Old Worthy


'Good day', said Dr. Spot
Doffing his top-hat, 
'It's a fine day for walking,
There is no doubt of that'.

Old Worthy simply nodded
Whistling his refrain
With bees about him humming,
Clomping down the lane.


'Bonjour', dit Dr. Spot 
Otant son chapeau, 
'C'est bien de vagabonder 
Lorsqu'il fait aussi beau'.
Vieux Worthy acquiesça 
Sifflotant son refr'in 
Au bourdonnement des abeilles 
Il suivit son chemin.


Old Worthy is naturally a model success. He is one of those who, even if he may sometimes be in the gutter,  he's looking at the stars.
Wilde, in his The Soul of Man Under Socialism, added- Sometimes the poor are praised for being thrifty. But to recommend thrift to the poor is both grotesque and insulting. It is like advising a man who is starving to eat less.
Yet most people would agree with Ogden Nash-
'I would live my life in nonchalance and insouciance
Were it not for making a living, which is rather a nouciance.'

But are there many wealthy people who are as happy and free as old Worthy? Accumulating wealth can be an obsession for those who seem to need to fill a void. They are often the ones who want to know the price of everything without ever knowing the value of anything. Their appreciation of art, or of whatever, is determined by how much it costs. Could this mean that a 'priceless' object for them would therefore be of no value?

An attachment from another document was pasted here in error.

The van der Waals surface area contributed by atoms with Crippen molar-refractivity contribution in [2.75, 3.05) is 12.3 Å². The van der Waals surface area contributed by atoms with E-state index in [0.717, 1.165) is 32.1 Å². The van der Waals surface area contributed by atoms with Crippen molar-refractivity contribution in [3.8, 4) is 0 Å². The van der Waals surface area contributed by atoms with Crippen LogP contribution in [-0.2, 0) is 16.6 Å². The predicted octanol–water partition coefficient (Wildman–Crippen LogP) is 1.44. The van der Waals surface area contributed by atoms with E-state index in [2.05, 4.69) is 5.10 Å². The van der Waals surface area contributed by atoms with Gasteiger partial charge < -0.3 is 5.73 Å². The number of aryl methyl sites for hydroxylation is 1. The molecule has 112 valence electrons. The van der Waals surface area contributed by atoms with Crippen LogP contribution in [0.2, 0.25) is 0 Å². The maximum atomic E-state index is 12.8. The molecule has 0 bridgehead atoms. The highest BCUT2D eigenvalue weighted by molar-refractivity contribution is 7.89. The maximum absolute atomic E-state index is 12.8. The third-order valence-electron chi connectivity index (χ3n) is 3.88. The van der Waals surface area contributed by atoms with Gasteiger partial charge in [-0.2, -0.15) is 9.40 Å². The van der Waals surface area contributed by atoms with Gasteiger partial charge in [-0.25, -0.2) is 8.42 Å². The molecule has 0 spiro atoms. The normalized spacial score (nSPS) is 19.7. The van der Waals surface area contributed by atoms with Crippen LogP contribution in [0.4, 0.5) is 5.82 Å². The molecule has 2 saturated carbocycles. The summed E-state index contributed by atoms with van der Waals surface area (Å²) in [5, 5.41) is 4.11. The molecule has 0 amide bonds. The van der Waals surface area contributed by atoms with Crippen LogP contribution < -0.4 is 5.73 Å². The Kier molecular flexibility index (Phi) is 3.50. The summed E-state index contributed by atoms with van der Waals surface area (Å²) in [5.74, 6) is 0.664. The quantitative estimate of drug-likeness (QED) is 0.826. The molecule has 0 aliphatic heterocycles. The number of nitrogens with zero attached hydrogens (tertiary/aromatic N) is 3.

Is not such blindness the worst poverty of all? The inveterate poverty of the mind. Life imprisonment shackled to one's treasure, the illusion of one's identity and reason of being. But how can one enjoy too many extravagant possessions without becoming their slave and prisoner? Again one thinks of Wilde's wit and wisdom : Le temps est une perte d'argent.

It's a socialist fallacy to believe that we are all born equal, but there's no doubt that in the natural sense we all die equal, and it's not the cost of one's coffin that can alter that.  

Once I went to the casino of Monte Carlo. It was with friends. A visit more for curiosity's sake than for any illusions of actually winning. We had decided that we would spend only a certain, modest amount, and that whoever would at least break even, would settle the restaurant bill elsewhere afterwards. Yet that same evening we saw an eccentric, over dressed, over face-lifted, old lady looking bored and dismal as she played roulette. She nonchalantly cast 500 franc chips on single numbers... A great deal of money in those days. It's probable that she regularly got through a day's dividends of several thousand each tiresome evening. It was as if she were mournfully, half-wittingly huddled in front of a fire, keeping herself warm by feeding it with bank notes. Astonishing.

When I was born, ration books still existed. Those who lived through the war years learnt how to make something out of nothing. There was no other choice. We were brought up to believe that wastefulness was a serious crime. A standard size tin of Heinz beans with toast was then considered sufficient for an evening meal for the six of us, and it was.
It's not a bad experience. Out of necessity you become generally resourceful. You appreciate the good times and natural things all the more. Priceless rainbows, sunrises and sunsets. The priceless gift of life itself, which might make you fortunate enough to become even as rich as old Worthy.

Text and illustration © Mirino. Citations of O.Wilde and Ogden Nash, with thanks. 
June, 2012

No comments: